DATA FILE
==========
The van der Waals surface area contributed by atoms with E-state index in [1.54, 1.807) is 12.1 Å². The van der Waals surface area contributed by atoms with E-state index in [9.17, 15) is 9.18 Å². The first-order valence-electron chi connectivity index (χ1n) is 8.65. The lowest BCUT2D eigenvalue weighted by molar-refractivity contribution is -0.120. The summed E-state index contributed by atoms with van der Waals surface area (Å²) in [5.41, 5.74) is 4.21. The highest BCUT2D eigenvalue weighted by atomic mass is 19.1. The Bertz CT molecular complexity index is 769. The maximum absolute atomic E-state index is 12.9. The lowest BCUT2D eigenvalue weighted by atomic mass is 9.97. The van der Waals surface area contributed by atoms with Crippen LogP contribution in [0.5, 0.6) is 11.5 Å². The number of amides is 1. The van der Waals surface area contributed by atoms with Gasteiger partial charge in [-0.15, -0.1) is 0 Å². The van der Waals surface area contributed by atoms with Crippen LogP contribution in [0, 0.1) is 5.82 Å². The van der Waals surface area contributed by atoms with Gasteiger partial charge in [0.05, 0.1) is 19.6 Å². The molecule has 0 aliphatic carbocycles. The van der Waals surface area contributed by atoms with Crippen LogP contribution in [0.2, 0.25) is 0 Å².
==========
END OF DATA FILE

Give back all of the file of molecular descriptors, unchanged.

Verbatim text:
The van der Waals surface area contributed by atoms with E-state index in [1.54, 1.807) is 12.1 Å². The van der Waals surface area contributed by atoms with E-state index in [9.17, 15) is 9.18 Å². The first-order valence-electron chi connectivity index (χ1n) is 8.65. The lowest BCUT2D eigenvalue weighted by molar-refractivity contribution is -0.120. The summed E-state index contributed by atoms with van der Waals surface area (Å²) in [5.41, 5.74) is 4.21. The highest BCUT2D eigenvalue weighted by atomic mass is 19.1. The Bertz CT molecular complexity index is 769. The maximum absolute atomic E-state index is 12.9. The lowest BCUT2D eigenvalue weighted by atomic mass is 9.97. The van der Waals surface area contributed by atoms with Crippen LogP contribution in [0.5, 0.6) is 11.5 Å². The number of amides is 1. The van der Waals surface area contributed by atoms with Gasteiger partial charge in [-0.15, -0.1) is 0 Å². The van der Waals surface area contributed by atoms with Crippen LogP contribution in [0, 0.1) is 5.82 Å². The van der Waals surface area contributed by atoms with Gasteiger partial charge in [0.05, 0.1) is 19.6 Å². The molecule has 0 aliphatic carbocycles. The van der Waals surface area contributed by atoms with Crippen LogP contribution in [0.2, 0.25) is 0 Å².